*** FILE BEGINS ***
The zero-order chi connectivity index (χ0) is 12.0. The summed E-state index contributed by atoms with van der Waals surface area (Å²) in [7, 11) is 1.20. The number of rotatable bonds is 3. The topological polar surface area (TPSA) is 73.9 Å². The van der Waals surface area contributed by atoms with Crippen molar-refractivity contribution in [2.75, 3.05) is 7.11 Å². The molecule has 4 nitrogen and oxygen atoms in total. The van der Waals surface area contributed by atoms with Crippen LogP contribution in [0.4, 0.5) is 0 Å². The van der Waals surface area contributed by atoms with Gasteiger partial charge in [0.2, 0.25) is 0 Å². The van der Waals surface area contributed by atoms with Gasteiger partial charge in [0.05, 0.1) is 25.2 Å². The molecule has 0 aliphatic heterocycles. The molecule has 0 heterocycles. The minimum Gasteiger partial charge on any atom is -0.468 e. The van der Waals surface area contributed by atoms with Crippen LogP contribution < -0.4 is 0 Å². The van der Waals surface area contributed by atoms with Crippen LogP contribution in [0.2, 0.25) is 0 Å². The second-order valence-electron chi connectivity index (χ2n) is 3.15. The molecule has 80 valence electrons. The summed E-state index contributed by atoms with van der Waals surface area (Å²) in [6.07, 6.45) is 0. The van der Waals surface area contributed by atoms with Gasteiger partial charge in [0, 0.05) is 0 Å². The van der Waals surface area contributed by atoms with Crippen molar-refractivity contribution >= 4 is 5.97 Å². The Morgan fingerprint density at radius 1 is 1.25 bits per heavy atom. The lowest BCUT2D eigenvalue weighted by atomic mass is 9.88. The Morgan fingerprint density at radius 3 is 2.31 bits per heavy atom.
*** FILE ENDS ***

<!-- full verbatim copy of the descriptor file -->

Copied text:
The zero-order chi connectivity index (χ0) is 12.0. The summed E-state index contributed by atoms with van der Waals surface area (Å²) in [7, 11) is 1.20. The number of rotatable bonds is 3. The topological polar surface area (TPSA) is 73.9 Å². The van der Waals surface area contributed by atoms with Crippen molar-refractivity contribution in [2.75, 3.05) is 7.11 Å². The molecule has 4 nitrogen and oxygen atoms in total. The van der Waals surface area contributed by atoms with Crippen LogP contribution in [0.4, 0.5) is 0 Å². The van der Waals surface area contributed by atoms with Gasteiger partial charge in [0.2, 0.25) is 0 Å². The van der Waals surface area contributed by atoms with Gasteiger partial charge in [0.05, 0.1) is 25.2 Å². The molecule has 0 aliphatic heterocycles. The molecule has 0 heterocycles. The minimum Gasteiger partial charge on any atom is -0.468 e. The van der Waals surface area contributed by atoms with Crippen LogP contribution < -0.4 is 0 Å². The van der Waals surface area contributed by atoms with Crippen LogP contribution in [0.2, 0.25) is 0 Å². The second-order valence-electron chi connectivity index (χ2n) is 3.15. The molecule has 80 valence electrons. The summed E-state index contributed by atoms with van der Waals surface area (Å²) in [6.07, 6.45) is 0. The van der Waals surface area contributed by atoms with Gasteiger partial charge in [0, 0.05) is 0 Å². The van der Waals surface area contributed by atoms with Crippen molar-refractivity contribution >= 4 is 5.97 Å². The Morgan fingerprint density at radius 1 is 1.25 bits per heavy atom. The lowest BCUT2D eigenvalue weighted by atomic mass is 9.88. The Morgan fingerprint density at radius 3 is 2.31 bits per heavy atom.